By April Eldemire, LMFT of Couples Thrive
We’re very excited to have April guest blog for us. April is a trusted colleague of The Psychology Group and has expertise counseling new-parents. She also offers the very popular ‘Bringing Baby Home’ workshops. More information at the end of this post.
For new and expectant parents, bringing home a new baby will create a lot of change in your house—and these changes go beyond baby-proofing and bath time.
Once a couple goes from “expecting” to “new parents,” they experience major shifts in their relationship and identities. These baby-related changes can be exciting and catalyze major growth, but they can also cause a lot of stress.
According to psychologist and relationship expert Dr. John Gottman, at least 2 out of 3 couples report serious conflict within the first three years of their baby’s life. Gottman cites issues like psychological changes (going from “me” to “we”), increased stress, decreased physical and emotional intimacy, feeling overworked yet underappreciated, and differing parent-child relationship dynamics as common reasons. Additionally, 50 to 80% of new moms and 30% of new fathers exhibit signs and symptoms of postpartum depression (PPD), a potentially serious mental health condition that requires professional treatment.
It’s normal to experience stressful changes during new parenthood. Understanding why these changes occur can help you deal with them more effectively.
3 Key Ways a New Baby Changes Your Relationship—And How You Can Negotiate These Changes Successfully
1. You both have new roles to develop and gain confidence in.
You’re new parents, which means you’re no longer operating on your own schedule—baby sets the pace! As you adjust to new baby’s daily patterns, you’re also learning about each other’s unique parenting styles and honing your skills. Naturally, this can lead to conflict and disagreement over things like:
- Co-sleeping versus crib sleeping, exclusively breast-feeding versus bottle-feeding or cry it out versus soothing your new baby to sleep
- Sharing child-rearing duties (e.g., who’s turn it is to wake up and feed the new baby)
- Sharing other household duties (one parent may need to do more or less than before)
Of course, parents don’t have to have the exact same approach to child-rearing. But it’s helpful if they share similar values and have parenting styles that are a complementary match. Here are some helpful tips for relaxing into your new roles as parents:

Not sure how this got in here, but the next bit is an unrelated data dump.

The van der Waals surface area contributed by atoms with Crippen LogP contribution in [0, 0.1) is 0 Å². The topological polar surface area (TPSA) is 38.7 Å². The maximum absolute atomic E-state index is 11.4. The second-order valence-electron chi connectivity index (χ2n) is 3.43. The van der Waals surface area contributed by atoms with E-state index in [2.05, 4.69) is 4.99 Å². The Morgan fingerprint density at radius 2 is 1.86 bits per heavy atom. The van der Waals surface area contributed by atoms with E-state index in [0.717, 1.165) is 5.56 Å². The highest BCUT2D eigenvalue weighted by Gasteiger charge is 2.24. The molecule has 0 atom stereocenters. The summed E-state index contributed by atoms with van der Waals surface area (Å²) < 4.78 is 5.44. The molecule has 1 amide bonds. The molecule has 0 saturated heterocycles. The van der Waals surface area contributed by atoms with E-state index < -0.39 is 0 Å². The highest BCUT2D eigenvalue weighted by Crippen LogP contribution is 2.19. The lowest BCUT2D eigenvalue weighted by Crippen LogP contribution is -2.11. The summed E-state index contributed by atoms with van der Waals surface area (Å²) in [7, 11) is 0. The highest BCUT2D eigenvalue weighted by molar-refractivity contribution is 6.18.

- Keep competition out of your partnership! Raising a child successfully does not involve a “me vs. you” or “my way or the highway” approach. See yourselves as a team working toward a common goal—a healthy and well-functioning family with shared values.
- Be open to and curious about your partner’s developing parental skills. Stay curious, ask questions, and respect your partner’s different approach.
- Set up a routine that works for your family as best you can. For example, one takes the morning shift while the other handles bath time, trading off night duty, or one cooks while the other does the dishes. Routines provide a sense of boundary and dependability in a time of major upheaval.
2. You’re going to be sleep-deprived—which amps up stress for anyone.
Sleep deprivation is nearly unavoidable with a new baby. And waking up in the middle of the night to care for a crying infant can leave you irritable, moody, or even depressed. This alone is enough to challenge new couples.
The reality is, moms and dads require emotional support during this major life change. Couples should do the best they can to manage the effects of sleep deprivation, PPD, and other health issues related to new parenthood. Helpful strategies include:
- Taking time for yourself, even if it’s a 15 minute trip to the grocery store by yourself
- Daily exercise
- Spending 15 minutes to connect 2-3 times per week
- Accepting help from friends and loved ones
- Going to counseling
3. You’ll need to learn how to manage conflict more effectively—maintaining a deep friendship is key.
Navigating the emotional, mental, and physical changes imposed by a new baby can make both partners feel on edge—a prime recipe for more conflict.
First, realize that conflict does not necessarily mean a relationship is turning sour. Conflict is a NORMAL part of new parenthood. Instead of trying to repress it or ignore it, practice strategies to hep you deal with conflict effectively, such as active listening.
In this period of a relationship, it’s essential to be aware of and avoid the so-called “Four Horsemen” of relationship failure, as identified by Dr. Gottman. These include criticism, defensiveness, contempt, and stonewalling. One of the best ways to remain vigilant and avoid these “horsemen” behaviors is to build a culture of appreciation, take responsibility and taking a break when things get heated. Do what teammates do: encourage each other and help each other out.
Growing your family involves change. It’s normal for these changes to be challenging. It’s also normal to seek help with negotiating it.
Are you new parents or preparing to be? If you live in the Fort Lauderdale area, contact April of Couples Thrive at 954-654-9609 to learn about our Bringing Baby Home workshops and new-parent counseling services.
Copyright © 2019 April Eldemire, LMFT all rights reserved.